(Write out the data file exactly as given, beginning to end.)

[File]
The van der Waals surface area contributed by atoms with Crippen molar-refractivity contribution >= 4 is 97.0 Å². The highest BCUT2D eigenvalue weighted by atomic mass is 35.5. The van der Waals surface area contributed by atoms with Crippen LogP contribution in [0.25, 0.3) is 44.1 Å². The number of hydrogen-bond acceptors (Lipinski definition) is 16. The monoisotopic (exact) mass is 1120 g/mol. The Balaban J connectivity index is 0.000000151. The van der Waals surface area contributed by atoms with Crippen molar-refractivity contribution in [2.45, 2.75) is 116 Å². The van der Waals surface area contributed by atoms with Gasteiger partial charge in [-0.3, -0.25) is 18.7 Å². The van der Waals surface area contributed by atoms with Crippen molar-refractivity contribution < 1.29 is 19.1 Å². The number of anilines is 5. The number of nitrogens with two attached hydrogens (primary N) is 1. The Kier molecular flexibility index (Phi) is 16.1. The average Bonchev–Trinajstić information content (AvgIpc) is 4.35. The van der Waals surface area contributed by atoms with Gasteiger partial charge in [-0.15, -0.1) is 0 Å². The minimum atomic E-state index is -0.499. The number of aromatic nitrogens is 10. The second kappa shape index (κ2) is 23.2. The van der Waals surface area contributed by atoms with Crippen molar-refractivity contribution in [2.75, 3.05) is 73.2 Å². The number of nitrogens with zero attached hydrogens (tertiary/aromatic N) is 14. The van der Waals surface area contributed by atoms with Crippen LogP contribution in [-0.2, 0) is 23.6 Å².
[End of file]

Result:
The van der Waals surface area contributed by atoms with Crippen molar-refractivity contribution >= 4 is 97.0 Å². The highest BCUT2D eigenvalue weighted by atomic mass is 35.5. The van der Waals surface area contributed by atoms with Crippen LogP contribution in [0.25, 0.3) is 44.1 Å². The number of hydrogen-bond acceptors (Lipinski definition) is 16. The monoisotopic (exact) mass is 1120 g/mol. The Balaban J connectivity index is 0.000000151. The van der Waals surface area contributed by atoms with Crippen molar-refractivity contribution in [2.45, 2.75) is 116 Å². The van der Waals surface area contributed by atoms with Gasteiger partial charge in [-0.3, -0.25) is 18.7 Å². The van der Waals surface area contributed by atoms with Crippen molar-refractivity contribution < 1.29 is 19.1 Å². The number of anilines is 5. The number of nitrogens with two attached hydrogens (primary N) is 1. The Kier molecular flexibility index (Phi) is 16.1. The average Bonchev–Trinajstić information content (AvgIpc) is 4.35. The van der Waals surface area contributed by atoms with Gasteiger partial charge in [-0.15, -0.1) is 0 Å². The minimum atomic E-state index is -0.499. The number of aromatic nitrogens is 10. The second kappa shape index (κ2) is 23.2. The van der Waals surface area contributed by atoms with Crippen molar-refractivity contribution in [2.75, 3.05) is 73.2 Å². The number of nitrogens with zero attached hydrogens (tertiary/aromatic N) is 14. The van der Waals surface area contributed by atoms with Crippen LogP contribution in [-0.2, 0) is 23.6 Å².